Finally here is what happens if you assume the spirit of mid 2019 can be recaptured in a general election, the LibDems retain some 20%, and the Brexit Party can look upwards to 25%

Flight from the Labservatives

A really mad chart, no? Brexit votes begin by taking seats from the Conservatives and handing them to Labour and the LibDems. Then as BXP rises further the Tory losses continue and the Labour gains plateau. This time, at around 20% the Brexit Party explodes into the House of Commons, effectively taking over from a Conservative Party already gravely weakened by the loss of voters to the LibDems.  

At around 23% each for Brexit Party and Labour (and 19 for the Conservatives), the Tories are reduced to a rump of 40 seats and Brexit Party takes Uxbridge; two or three more percentage points, and they walk into Downing Street themselves. 

News stories around the middle of the year talked about a Conservative Party terrified of being wiped out. It was not an exaggeration. Pious types like me sneer at their favouring party over country. I will continue to. No Deal is a horrible failure. But the beating this voting system delivers them in the face of a combined Remainer and Brexit-hardcase surge makes it perfectly understandable. 

Of course, you can tell the polls from June were bad. What is worse is what the model shows about the glitches in the system, such as:

  • LibDems do better when the Brexit Party is strong. This is because BXP votes lower the threshold for winning any seat off the Conservatives and Labour. The same applies, vice versa.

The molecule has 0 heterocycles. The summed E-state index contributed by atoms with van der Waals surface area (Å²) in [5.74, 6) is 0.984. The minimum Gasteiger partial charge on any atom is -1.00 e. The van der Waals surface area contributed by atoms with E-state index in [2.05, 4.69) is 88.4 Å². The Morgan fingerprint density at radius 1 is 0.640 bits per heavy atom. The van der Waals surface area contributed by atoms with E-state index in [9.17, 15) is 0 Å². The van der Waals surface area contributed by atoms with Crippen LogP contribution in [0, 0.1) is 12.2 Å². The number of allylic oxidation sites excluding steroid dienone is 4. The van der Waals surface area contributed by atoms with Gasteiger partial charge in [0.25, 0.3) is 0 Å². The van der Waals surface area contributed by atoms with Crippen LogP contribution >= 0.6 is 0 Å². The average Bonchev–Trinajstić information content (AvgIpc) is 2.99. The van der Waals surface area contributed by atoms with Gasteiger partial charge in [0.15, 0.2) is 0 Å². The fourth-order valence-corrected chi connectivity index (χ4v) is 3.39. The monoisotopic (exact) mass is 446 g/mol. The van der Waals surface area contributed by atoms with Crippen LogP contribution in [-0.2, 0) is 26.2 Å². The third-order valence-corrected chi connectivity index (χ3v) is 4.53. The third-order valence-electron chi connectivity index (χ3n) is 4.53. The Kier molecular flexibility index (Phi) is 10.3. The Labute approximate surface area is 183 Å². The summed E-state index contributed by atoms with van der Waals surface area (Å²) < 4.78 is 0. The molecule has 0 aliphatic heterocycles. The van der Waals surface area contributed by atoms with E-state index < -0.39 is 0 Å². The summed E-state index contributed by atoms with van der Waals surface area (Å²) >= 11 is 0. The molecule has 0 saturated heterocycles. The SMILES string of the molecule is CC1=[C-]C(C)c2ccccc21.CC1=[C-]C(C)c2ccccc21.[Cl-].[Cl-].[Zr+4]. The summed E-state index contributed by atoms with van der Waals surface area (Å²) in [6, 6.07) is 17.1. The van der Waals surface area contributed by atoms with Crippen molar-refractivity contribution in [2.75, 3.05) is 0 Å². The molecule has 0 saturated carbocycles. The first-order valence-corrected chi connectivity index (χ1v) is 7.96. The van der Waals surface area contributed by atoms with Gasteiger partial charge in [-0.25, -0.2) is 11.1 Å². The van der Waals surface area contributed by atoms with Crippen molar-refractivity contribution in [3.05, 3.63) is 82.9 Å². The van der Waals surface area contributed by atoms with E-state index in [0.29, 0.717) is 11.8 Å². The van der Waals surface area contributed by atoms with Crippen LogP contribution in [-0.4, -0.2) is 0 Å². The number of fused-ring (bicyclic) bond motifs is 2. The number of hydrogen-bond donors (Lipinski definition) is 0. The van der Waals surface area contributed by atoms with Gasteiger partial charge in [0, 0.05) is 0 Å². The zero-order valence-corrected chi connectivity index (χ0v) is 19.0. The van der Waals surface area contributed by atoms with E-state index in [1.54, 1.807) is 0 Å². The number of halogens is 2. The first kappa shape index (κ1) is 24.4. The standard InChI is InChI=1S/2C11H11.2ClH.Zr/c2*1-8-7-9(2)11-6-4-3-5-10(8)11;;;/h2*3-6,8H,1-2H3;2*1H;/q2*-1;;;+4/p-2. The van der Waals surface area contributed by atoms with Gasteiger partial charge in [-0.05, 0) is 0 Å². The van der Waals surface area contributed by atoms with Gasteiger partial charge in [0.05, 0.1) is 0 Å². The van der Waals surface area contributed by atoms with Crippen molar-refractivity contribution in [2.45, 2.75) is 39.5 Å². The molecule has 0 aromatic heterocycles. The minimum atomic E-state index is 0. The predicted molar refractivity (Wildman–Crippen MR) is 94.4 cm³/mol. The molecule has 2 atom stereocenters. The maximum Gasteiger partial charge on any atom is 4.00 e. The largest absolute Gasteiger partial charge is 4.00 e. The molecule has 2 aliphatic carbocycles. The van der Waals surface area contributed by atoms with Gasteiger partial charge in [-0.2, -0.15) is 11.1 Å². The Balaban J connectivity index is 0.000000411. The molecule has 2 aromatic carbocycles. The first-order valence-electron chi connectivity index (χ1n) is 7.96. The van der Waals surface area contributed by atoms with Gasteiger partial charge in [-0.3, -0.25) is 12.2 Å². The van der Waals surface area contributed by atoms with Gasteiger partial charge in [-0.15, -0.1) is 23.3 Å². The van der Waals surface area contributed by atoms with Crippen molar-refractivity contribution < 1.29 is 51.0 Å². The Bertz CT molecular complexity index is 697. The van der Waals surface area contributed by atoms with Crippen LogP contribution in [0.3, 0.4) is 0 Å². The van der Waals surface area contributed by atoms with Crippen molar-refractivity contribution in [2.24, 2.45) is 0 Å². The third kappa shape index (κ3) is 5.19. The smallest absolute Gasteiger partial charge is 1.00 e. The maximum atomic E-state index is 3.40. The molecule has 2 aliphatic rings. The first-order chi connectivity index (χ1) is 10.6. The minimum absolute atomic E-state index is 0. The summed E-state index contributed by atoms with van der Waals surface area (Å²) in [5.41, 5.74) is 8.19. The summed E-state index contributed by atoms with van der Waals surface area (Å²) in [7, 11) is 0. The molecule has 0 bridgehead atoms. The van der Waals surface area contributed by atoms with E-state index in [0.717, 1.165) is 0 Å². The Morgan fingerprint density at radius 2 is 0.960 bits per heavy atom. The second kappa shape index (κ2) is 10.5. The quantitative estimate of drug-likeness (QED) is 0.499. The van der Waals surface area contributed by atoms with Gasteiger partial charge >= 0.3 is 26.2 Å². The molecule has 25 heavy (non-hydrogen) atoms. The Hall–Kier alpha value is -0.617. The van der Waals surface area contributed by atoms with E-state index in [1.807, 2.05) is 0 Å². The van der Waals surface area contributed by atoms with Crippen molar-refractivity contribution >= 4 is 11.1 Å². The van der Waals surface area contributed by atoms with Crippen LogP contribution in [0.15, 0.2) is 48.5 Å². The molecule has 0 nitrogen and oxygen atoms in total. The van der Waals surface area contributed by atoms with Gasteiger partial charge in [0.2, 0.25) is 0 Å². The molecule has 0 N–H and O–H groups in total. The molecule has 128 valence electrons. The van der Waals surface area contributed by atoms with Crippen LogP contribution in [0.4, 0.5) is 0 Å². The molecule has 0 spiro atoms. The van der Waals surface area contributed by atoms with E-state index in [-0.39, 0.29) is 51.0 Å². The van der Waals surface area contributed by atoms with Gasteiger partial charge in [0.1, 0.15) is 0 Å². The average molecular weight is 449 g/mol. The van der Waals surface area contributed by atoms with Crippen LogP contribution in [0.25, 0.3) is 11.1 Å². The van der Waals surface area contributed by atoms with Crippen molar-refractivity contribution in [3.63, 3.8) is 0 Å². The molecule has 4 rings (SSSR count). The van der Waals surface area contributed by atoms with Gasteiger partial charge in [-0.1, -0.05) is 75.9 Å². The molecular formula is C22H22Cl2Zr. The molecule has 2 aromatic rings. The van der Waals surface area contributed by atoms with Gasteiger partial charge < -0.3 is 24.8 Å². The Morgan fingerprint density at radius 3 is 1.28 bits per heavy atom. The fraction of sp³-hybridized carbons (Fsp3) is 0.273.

• Labour benefit from many of these scenarios, even as their vote share plummets from 2017’s levels.  In plenty of cases, Labour emerges as the largest party, even when the combined Tory-BXP share is closing in on 50%. In fact …
  • The major trick is hoping your main opposition is split. That is what makes the major difference for any one party – the fragmentation of opponents. 
  • The leads the Conservatives have recently shown could return them to power.  I plugged in 31 – 25 – 15 – 15 and saw the Conservatives with 342 seats. 
  • But if you start at a four-way split, any party is 3-5 percentage points from Nirvanna (or hell).  I could show scenarios where the Conservatives get back into power with an increased majority scoring just  27% in the polls. 

All of these points, taken together, add up to a mad voting system.  Shifts within the margin of error make gigantic, Britain-altering differences to the next House of Commons. Incentives are incredibly dodgy: the Remain/Soft Brexit parties actually benefit from the ongoing strength of the No Deal Brexit Party, the Conservatives sort-of like the LibDem vote being riled up, and so on.  And there are very good reasons for the Farage-istes to remain in existence. The prize is not just Brexit any more: some of the results from mid June might actually pitch them into government. 

This is not a system to encourage rational behaviour, but gambling on a resurrection. It explains why Labour hangs on grimly – they may just pull it off.  Likewise Johnson, likewise Farage. We are in the hands of gamblers. 


Bad in theory, fine in practice: an insider account of the Energy Price Cap